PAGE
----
In France, Easter Day festivities culminate in a huge meal of seasonal spring flavors shared with family and friends.

Celebrating Easter in France is very much a part of the French culture, where shops are decorated with white and dark chocolate eggs, bunnies, chicks, bells and fish (Poisson d'Avril) - all symbolic of spring and renewal.

France’s Flying Bells

The glorious sound of Easter bells can be heard throughout the world. But in France, Easter bells do more than just ring. In fact, the Thursday before Easter, les cloches de Pâques (Easter bells) across the country are silenced as the tolling objects are said to take flight on a journey to Rome. When in Rome, the bells receive a special blessing from the Pope, then flutter their nonexistent wings back to France—but not without first picking up some eggs along the way.

Back in France, the bells deliver the eggs to children, much to their delight, and return to their towers to ring on Easter Sunday, marking Christ’s Resurrection. They may not be furry, white or cotton-tailed, but the image of thousands of bells soaring across the sky is downright beautiful.


Normandy Seafood Stew (La Marmite Dieppoise)

With 600 km of coastline, Normandy has an abundance of fresh seafood. Legend has it that a woman known only as Mrs. Maurice owned a tavern for sailors in the city of Dieppe called “La Marmite Dieppoise.” Mrs. Maurice was renowned for her incredible fish stews made with the day’s catch, as well as shrimp and mussels. Her legendary dishes were named after the restaurant and the rest is history.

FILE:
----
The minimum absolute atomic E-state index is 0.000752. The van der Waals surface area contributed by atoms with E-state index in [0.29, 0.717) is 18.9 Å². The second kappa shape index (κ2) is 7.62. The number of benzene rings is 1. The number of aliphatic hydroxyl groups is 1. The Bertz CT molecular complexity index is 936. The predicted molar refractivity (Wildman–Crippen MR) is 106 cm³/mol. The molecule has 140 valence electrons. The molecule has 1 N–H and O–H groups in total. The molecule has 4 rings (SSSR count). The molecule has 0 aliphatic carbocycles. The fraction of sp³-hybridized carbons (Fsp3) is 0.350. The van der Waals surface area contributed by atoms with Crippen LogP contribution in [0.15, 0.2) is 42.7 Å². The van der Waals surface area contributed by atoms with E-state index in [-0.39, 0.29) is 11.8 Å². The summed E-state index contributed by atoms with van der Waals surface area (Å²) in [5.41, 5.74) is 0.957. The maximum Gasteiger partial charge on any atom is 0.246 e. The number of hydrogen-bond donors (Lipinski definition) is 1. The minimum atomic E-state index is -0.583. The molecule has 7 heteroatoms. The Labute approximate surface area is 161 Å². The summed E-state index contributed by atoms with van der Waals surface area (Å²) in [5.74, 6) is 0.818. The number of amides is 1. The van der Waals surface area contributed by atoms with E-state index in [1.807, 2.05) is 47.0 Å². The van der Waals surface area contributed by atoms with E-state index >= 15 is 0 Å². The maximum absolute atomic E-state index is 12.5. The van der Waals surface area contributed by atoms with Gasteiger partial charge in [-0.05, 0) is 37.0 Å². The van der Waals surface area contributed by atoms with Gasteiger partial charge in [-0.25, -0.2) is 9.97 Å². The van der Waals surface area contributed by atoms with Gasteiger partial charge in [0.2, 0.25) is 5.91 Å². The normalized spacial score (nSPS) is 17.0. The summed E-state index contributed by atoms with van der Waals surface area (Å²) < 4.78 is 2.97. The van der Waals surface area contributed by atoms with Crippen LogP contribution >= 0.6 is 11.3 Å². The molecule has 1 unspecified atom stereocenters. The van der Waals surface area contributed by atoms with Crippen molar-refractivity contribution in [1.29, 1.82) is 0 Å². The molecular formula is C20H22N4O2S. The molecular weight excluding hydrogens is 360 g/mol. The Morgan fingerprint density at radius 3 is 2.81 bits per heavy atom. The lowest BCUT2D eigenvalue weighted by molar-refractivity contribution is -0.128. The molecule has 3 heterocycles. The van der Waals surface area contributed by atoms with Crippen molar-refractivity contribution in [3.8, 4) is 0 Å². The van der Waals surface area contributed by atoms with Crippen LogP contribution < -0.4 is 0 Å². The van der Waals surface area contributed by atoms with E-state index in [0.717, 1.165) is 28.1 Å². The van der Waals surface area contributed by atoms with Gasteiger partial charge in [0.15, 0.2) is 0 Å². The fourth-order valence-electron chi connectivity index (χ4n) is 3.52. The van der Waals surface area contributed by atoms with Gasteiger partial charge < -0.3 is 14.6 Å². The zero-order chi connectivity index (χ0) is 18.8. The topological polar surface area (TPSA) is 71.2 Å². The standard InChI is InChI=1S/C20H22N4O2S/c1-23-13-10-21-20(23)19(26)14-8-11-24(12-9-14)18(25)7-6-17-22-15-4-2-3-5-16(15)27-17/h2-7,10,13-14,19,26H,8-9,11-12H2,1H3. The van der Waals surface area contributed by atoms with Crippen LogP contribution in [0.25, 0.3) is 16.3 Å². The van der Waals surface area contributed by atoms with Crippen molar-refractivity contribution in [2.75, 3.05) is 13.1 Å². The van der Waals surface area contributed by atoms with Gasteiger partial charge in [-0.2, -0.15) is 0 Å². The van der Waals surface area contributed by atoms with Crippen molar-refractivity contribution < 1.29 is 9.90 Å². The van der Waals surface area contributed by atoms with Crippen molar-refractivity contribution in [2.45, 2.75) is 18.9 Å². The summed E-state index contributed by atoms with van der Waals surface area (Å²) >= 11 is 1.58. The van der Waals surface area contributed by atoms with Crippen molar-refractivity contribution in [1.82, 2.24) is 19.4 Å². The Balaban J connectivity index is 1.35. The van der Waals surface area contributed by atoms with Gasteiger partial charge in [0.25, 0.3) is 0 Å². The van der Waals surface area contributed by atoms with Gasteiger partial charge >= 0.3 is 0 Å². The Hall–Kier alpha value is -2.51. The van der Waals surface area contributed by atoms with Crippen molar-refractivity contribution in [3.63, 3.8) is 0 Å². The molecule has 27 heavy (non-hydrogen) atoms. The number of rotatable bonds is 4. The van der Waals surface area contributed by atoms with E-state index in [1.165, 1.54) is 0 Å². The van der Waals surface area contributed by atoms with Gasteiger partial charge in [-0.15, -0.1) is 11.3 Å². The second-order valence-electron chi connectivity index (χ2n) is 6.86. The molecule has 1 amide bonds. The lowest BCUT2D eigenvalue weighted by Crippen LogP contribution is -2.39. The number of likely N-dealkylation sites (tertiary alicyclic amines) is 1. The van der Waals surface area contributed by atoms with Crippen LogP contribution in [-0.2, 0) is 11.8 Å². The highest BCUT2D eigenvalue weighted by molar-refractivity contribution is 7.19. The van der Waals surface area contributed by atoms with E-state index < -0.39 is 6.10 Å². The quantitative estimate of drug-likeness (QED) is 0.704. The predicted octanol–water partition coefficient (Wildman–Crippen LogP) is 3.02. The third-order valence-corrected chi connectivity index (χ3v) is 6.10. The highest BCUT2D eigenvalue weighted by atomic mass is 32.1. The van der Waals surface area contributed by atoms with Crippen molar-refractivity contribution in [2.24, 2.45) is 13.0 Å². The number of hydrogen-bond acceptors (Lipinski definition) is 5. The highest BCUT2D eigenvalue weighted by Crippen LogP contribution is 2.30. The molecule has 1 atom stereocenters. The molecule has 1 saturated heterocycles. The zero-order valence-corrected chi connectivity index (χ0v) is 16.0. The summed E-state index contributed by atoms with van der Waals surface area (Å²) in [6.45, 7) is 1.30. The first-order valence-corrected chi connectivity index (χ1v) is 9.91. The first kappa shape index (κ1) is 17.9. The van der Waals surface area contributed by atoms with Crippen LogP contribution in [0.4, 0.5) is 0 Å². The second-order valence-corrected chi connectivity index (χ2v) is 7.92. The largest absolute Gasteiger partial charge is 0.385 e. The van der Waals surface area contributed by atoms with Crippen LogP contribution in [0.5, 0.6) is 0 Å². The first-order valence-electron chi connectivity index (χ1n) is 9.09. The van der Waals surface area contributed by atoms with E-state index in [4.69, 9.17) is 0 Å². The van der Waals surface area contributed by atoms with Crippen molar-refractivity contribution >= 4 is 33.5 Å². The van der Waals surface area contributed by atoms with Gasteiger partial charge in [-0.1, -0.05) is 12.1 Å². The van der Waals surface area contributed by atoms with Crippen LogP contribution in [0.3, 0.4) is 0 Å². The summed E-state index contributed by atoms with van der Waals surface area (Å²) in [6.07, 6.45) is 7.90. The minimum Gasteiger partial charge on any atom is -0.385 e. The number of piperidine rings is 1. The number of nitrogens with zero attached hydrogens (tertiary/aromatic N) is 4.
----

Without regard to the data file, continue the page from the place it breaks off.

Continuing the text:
What better way to celebrate Easter than with a heartwarming bowl of Normandy Seafood Stew?

Ingredients

  • 500 g (1 lb.) mussels , cleaned and de-bearded
  • 300 ml (1 ¼ cup) cider or white wine
  • large knob of butter
  • 2 leeks, cleaned and sliced
  • 100 g (1 ½ cup) baby button mushrooms, sliced in half
  • 150 ml (5 oz.) crème fraîche
  • 4 white fish filets (with skin on)
  • small bunch of flat-leaf parsley, chopped

Preparation Method

Place mussels and cider or wine in a wide, shallow pan. Cover and place over high heat for 3-4 minutes, shaking the pan a few times until mussels open. Tip into a colander placed over a bowl to catch the cooking liquid. Discard any mussels that have not opened. Place the pan back on the heat with a large knob of butter. Sizzle the leeks for 8 minutes until soft, then add the mushrooms, the mussel cooking liquid, and the crème fraîche. Simmer for 5 minutes to reduce by half. Turn down the heat and add the fi sh. Cover and gently poach for 10 minutes until cooked, then carefully lift out. Stir the parsley through the mussels, return to pan and heat through. Place one fi sh fi let in each serving bowl and spoon everything else around it. Delicious served with boiled waxy potatoes.
Makes 4 servings.